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Re: [APD] plants and the nitrogen cycle

 As is standard (in my opinion) for this author, she presents mainly smoke
and mirrors, by referencing facts that are not in dispute.  To my knowledge,
no one has ever said that plants do not uptake nitrogen, and that they, in
general prefer ammonium to nitrate.  None of that is or was in question.
Nitrite uptake by plants is uncommon, that material is as toxic to most of
them as it is to animals, and is as rare in circulation/transport as it is
in animals.  When plants use nitrate, they do reduce it via nitrite to
ammonium - all tightly bond in the cell -that too is undisputed.  I would
like to see references showing that that reduction of the N is as
energy-expensive as the energy gain in bacteria, which she somehow omits -
unusual for that writer, who loves her references.

But none of that deals with or even touches on whether or not bacterial
biofiltration is harmful or detrimental to aquatic plants.  Her personal
example of reducing biomedia in her filters does not in reality enter the
equation.  With care, in any established tank you can move the biofiltration
site at will, from one filter to another (without moving the active media)
or from a filter to tank surfaces.  It does not in any way show that no
bacterial biofiltration is occurring, only that there is no longer a filter
with such - two quite different things.  To leap from that to bacterial
filtration being harmful and actively out-competing the plants for ammonium
is unjustified by the references or by the anecdote provided.  My trials
showed quite the opposite, that the plants easily out-compete the filters,
and that plants use the large majority of the ammonium (released by the
bioload of the tank whether fish, invert, or microbial) before it is
oxidized to nitrate by nitrification bacteria.

I see no justification, and am annoyed by, for her (implied) assumption that
bacterial filters force plants into the more expensive option of using
nitrate. None of her cited references address that area at all.  Most
moderate to brightly lighted tanks I have operated require N addition.  Only
a fool would supplement their tank with ammonia or nitrite at ppm
concentrations, so nitrate is the supplement of choice, unless you use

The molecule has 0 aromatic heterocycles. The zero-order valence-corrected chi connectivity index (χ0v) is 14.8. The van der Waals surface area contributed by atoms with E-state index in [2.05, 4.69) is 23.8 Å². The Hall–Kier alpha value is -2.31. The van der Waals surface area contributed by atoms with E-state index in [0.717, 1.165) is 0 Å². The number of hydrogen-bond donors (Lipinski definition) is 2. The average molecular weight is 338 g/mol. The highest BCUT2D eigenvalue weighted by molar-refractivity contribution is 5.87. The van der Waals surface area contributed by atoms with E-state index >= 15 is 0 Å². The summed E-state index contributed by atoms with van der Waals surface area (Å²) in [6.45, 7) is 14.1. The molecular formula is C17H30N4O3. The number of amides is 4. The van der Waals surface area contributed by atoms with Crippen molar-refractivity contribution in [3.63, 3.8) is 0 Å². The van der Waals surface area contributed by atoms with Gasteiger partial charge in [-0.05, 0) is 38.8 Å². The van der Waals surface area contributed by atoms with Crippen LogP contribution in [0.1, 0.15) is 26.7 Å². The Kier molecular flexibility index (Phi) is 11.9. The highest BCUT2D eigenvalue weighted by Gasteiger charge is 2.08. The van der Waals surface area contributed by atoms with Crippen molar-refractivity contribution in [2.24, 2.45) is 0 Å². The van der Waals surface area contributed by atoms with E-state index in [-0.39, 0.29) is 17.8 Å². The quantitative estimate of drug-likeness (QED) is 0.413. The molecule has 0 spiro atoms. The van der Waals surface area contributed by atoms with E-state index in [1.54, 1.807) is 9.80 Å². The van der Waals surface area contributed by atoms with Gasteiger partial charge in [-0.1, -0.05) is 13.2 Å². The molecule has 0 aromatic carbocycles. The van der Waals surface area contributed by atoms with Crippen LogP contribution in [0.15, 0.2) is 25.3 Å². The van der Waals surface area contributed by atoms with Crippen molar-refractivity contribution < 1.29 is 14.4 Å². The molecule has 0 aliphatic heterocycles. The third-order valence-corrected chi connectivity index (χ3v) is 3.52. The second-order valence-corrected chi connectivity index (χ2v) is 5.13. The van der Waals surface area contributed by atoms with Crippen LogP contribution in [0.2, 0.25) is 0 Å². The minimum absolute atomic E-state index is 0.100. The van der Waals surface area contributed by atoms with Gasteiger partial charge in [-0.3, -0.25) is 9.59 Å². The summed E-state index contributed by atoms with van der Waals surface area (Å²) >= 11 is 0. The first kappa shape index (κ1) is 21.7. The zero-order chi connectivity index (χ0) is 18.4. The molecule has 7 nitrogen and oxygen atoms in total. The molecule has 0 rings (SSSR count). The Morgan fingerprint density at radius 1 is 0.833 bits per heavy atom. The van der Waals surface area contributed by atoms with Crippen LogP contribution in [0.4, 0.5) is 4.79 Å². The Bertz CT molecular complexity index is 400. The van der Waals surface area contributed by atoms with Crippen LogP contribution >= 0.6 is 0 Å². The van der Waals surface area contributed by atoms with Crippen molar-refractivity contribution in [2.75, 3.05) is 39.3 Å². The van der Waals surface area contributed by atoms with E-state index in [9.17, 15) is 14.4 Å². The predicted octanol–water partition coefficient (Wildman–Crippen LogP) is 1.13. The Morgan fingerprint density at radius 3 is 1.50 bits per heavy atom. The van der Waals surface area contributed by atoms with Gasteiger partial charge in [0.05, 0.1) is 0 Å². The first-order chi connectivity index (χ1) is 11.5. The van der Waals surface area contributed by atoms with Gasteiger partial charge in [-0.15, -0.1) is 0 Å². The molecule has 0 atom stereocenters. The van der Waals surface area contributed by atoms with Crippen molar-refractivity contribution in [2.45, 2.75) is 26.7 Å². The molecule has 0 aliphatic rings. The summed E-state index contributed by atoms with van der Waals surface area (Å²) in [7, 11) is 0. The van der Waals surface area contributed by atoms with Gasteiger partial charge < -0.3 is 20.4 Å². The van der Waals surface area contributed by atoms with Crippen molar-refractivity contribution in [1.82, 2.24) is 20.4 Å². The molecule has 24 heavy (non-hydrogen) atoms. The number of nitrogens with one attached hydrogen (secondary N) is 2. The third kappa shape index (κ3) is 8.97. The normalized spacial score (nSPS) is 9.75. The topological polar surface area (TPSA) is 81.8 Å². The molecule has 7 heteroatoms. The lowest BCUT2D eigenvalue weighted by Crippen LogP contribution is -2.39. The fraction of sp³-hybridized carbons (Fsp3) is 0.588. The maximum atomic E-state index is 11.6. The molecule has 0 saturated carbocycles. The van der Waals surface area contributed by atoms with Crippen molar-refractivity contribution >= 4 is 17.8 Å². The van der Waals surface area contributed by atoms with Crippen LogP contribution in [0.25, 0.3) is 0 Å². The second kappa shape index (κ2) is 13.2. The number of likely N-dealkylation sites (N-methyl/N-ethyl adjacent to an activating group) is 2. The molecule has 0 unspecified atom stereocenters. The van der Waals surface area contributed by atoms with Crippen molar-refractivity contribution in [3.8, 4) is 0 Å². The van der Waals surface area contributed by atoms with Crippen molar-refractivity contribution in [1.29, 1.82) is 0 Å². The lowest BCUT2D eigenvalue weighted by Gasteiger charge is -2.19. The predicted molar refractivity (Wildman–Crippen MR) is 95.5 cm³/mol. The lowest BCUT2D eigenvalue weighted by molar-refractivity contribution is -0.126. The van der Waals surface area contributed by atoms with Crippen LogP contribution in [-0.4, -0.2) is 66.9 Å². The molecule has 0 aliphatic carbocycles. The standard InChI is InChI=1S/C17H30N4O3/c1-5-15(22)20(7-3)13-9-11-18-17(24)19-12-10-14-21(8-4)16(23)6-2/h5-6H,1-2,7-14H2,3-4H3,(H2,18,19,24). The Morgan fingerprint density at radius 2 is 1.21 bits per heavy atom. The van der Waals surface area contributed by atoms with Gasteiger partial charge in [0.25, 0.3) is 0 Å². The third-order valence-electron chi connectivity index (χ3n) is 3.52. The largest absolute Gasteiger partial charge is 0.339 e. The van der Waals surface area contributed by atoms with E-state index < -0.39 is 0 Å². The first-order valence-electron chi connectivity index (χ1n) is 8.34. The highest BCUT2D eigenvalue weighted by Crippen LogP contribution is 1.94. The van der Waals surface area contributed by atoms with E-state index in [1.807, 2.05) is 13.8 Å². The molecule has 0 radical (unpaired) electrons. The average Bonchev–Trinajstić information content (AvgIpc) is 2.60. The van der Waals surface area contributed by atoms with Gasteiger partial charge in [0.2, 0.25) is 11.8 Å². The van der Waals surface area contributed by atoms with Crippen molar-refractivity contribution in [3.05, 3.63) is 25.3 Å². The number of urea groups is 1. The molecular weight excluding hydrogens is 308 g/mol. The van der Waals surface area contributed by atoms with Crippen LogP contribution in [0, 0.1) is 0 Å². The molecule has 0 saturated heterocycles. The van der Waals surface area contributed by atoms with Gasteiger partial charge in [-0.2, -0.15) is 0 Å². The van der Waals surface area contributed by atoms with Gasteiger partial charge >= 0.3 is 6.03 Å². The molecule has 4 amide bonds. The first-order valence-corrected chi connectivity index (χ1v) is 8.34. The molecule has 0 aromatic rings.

Seachem's Flourish Nitrogen, which does include bio-available ammonium.
Where is the data showing nitrate use to be so damaging, and why is this so
bad in routine planted tanks with nitrate levels far lower than she cites
from her own tanks?  References, please.

To me, her techniques are a house of cards, supposedly supported by
"evidence" which I have not seen in the material she originally presented in
her book.  I know that she has modified the technique (which is always
allowable based on further evidence), accepting artificial light aw well as
natural, but when she has now allowed mechanical filters (are these
processed in a manner to avoid or block development of biological
filtration?), and UV sterilizers.  There may be more changes that I have not
heard about, but it seems that almost all she has left from her original
book is the shaky assumption that nitrate itself is harmless at high ppm and
routine water changes are undesirable.  Both of those I disagree with very
strongly.  Nitrate alone is far from the culprit it seems to be thought to
be by many hobbyists, but it is still the best evidence we have of overall
pollution and increasing eutrophication.  There has been no demonstration
that her style tanks lack organics in proportion to the nitrate titers, so
far as I have heard.  Has she addressed the matter of certain minerals being
depleted and others increased when tanks are not routinely water changed and
shown those changes to be healthy and beneficial?  Or given any data on the
TDS changes in her multi-month unchanged tanks?  Or ever seen osmotic shock
in such tanks when they do get a water change?

Lot of non-germane data is offered, but precious little from her tanks.  I
suppose that my primary issue with her style is that she is a master
literature searcher, but sorely lacks test data to support her theories.
Using science without science is a contradiction in terms.  It smacks of the
pseudo-science offered by so many commercial products attempting to get us
to buy and use their products despite the lack of any sound or real and
applicable evidence.

I used to be a big fan of science fiction and some fantasy novelists, but I
never tried to apply their anti-matter generators or anti-gravity devices or
time travel or magic talismans to the real world.  Theories are great;
evidence in support of those theories is still required.  Without evidence,
it is a philosophy perhaps, but it will never be more without data.

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